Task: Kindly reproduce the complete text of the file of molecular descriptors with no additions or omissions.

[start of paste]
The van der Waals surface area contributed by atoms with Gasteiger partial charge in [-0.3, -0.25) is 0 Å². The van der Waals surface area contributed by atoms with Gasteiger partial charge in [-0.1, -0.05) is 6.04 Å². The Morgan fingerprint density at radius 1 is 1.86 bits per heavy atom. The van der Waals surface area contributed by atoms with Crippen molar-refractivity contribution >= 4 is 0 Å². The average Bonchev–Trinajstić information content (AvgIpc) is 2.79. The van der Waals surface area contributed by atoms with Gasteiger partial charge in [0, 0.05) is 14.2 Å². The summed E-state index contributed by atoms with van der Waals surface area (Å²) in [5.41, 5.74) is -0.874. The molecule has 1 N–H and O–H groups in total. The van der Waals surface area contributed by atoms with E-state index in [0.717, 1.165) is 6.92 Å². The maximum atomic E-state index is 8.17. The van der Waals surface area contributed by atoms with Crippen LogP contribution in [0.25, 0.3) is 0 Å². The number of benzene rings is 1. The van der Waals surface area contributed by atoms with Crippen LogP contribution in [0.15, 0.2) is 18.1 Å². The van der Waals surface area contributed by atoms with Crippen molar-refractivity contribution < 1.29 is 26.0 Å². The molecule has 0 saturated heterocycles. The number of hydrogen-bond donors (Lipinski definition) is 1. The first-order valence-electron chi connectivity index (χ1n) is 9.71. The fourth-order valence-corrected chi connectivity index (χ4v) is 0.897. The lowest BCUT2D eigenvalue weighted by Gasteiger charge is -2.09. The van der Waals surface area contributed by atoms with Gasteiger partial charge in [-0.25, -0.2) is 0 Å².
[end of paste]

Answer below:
The van der Waals surface area contributed by atoms with Gasteiger partial charge in [-0.3, -0.25) is 0 Å². The van der Waals surface area contributed by atoms with Gasteiger partial charge in [-0.1, -0.05) is 6.04 Å². The Morgan fingerprint density at radius 1 is 1.86 bits per heavy atom. The van der Waals surface area contributed by atoms with Crippen molar-refractivity contribution >= 4 is 0 Å². The average Bonchev–Trinajstić information content (AvgIpc) is 2.79. The van der Waals surface area contributed by atoms with Gasteiger partial charge in [0, 0.05) is 14.2 Å². The summed E-state index contributed by atoms with van der Waals surface area (Å²) in [5.41, 5.74) is -0.874. The molecule has 1 N–H and O–H groups in total. The van der Waals surface area contributed by atoms with E-state index in [0.717, 1.165) is 6.92 Å². The maximum atomic E-state index is 8.17. The van der Waals surface area contributed by atoms with Crippen LogP contribution in [0.25, 0.3) is 0 Å². The number of benzene rings is 1. The van der Waals surface area contributed by atoms with Crippen LogP contribution in [0.15, 0.2) is 18.1 Å². The van der Waals surface area contributed by atoms with Crippen molar-refractivity contribution < 1.29 is 26.0 Å². The molecule has 0 saturated heterocycles. The number of hydrogen-bond donors (Lipinski definition) is 1. The first-order valence-electron chi connectivity index (χ1n) is 9.71. The fourth-order valence-corrected chi connectivity index (χ4v) is 0.897. The lowest BCUT2D eigenvalue weighted by Gasteiger charge is -2.09. The van der Waals surface area contributed by atoms with Gasteiger partial charge in [-0.25, -0.2) is 0 Å².